On March 9, the St. Olaf faculty voted to approve a new category of employment. Called “teaching specialist,” the category will serve a handful of professors who have lingered between visiting and tenure-track for years. A teaching specialist will be granted three-year contracts and faculty review and will have access to a special set of research funds and opportunities.
The college utilizes different types of employment categories to serve different needs in each academic department. Tenure-track lines create long-term positions, whereas non-tenure-track (NTT) positions are created to fill short-term teaching needs, such as sabbatical vacancies.
Occasionally, short-term needs become long-term ones. There are a handful of NTT professors at the college who have taught at St. Olaf for decades, but continue to receive one-year contracts without the benefits that typically come with long-term positions, such as job security, research opportunities and faculty review.
The teaching specialist category serves to alleviate those types of situations. Teaching specialist positions will be granted to departments that demonstrate the need for a longer-term professor but not a tenure-track position.
“These teaching specialist positions should be filling a different kind of need,” Provost Marci Sortor said. “In both cases they’re teaching needs, and in both cases there is expertise that’s needed. But, typically someone who is a teaching specialist might provide something that no one else can provide, but the department doesn’t need a full-time person doing it. Or it could be that what the department needs is a really great person who can fill in and serve all different kinds of courses.”
One of the aspects that differentiates a teaching specialist position from a tenure-track line is the emphasis on teaching. While hiring processes for tenure-track positions often include a focus on research and published work, those factors won’t play into teaching specialist hiring processes as heavily.
The proposal reflects eight years of work by the Faculty Life Committee (FLC) and Faculty Governance Committee (FGC) to provide longer contracts and more fair compensation for long-term NTT professors at the college.
“I’m happy with the result,” FGC chair and Associate Professor of Political Science Tony Lott said. “It will mean great stability in student/faculty interaction, as well as provide greater stability for our colleagues.”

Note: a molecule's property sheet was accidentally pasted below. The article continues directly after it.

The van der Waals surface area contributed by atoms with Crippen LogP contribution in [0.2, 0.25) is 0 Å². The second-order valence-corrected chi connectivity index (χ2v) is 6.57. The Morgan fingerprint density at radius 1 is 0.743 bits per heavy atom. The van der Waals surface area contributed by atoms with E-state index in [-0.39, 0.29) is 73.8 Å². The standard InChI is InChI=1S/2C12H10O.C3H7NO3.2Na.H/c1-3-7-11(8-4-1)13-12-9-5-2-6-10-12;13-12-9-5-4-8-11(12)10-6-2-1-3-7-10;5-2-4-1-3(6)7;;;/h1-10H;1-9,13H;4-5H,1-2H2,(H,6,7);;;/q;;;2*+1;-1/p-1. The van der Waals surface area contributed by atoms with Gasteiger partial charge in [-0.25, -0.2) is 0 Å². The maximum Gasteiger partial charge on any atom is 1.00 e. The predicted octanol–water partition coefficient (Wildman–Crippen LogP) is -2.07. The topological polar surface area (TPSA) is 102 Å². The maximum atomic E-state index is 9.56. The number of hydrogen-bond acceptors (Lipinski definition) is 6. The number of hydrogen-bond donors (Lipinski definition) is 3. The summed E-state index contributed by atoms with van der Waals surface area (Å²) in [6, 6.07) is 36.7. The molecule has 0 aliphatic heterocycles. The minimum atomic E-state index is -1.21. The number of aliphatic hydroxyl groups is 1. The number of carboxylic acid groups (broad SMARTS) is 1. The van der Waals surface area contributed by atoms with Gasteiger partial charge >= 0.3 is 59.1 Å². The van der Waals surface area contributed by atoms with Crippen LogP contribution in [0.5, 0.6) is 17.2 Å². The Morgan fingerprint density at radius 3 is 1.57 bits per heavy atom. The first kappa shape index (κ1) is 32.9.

There was some contention within the FGC over the titles for teaching specialist professors. Currently, it’s impossible to distinguish between categories of employment based on title; all professors, regardless of appointment category, are granted visiting, assistant, associate or full professor titles. The new system will refer to teaching specialists as “professors of practice” and continue to use different rank distinctions. For example, a political science professor who is hired as a teaching specialist may be called “Assistant Professor of Practice in Political Science.”
“We had a certain constraint that we had to kind of act within, which was that administration said that they needed the title to be distinct from assistant, associate, or full [professor],” Associate Professor of Religion Mara Benjamin said. “So, given that, we went with what we felt the NTTs, who made themselves known to us, what they preferred. I think a number of them and a number of us, our ideal solution would be what we currently have, which is identical titles.”
There are a number of professors who will likely move from NTT to the teaching specialist category, but it hasn’t yet been decided who will move when or how that will happen. Department chairs will be charged with submitting applications for these transitions, and that application process is still in the works.
The proposal faces one final hurdle before implementation in the fall – the Board of Regents must vote to approve the new category in May.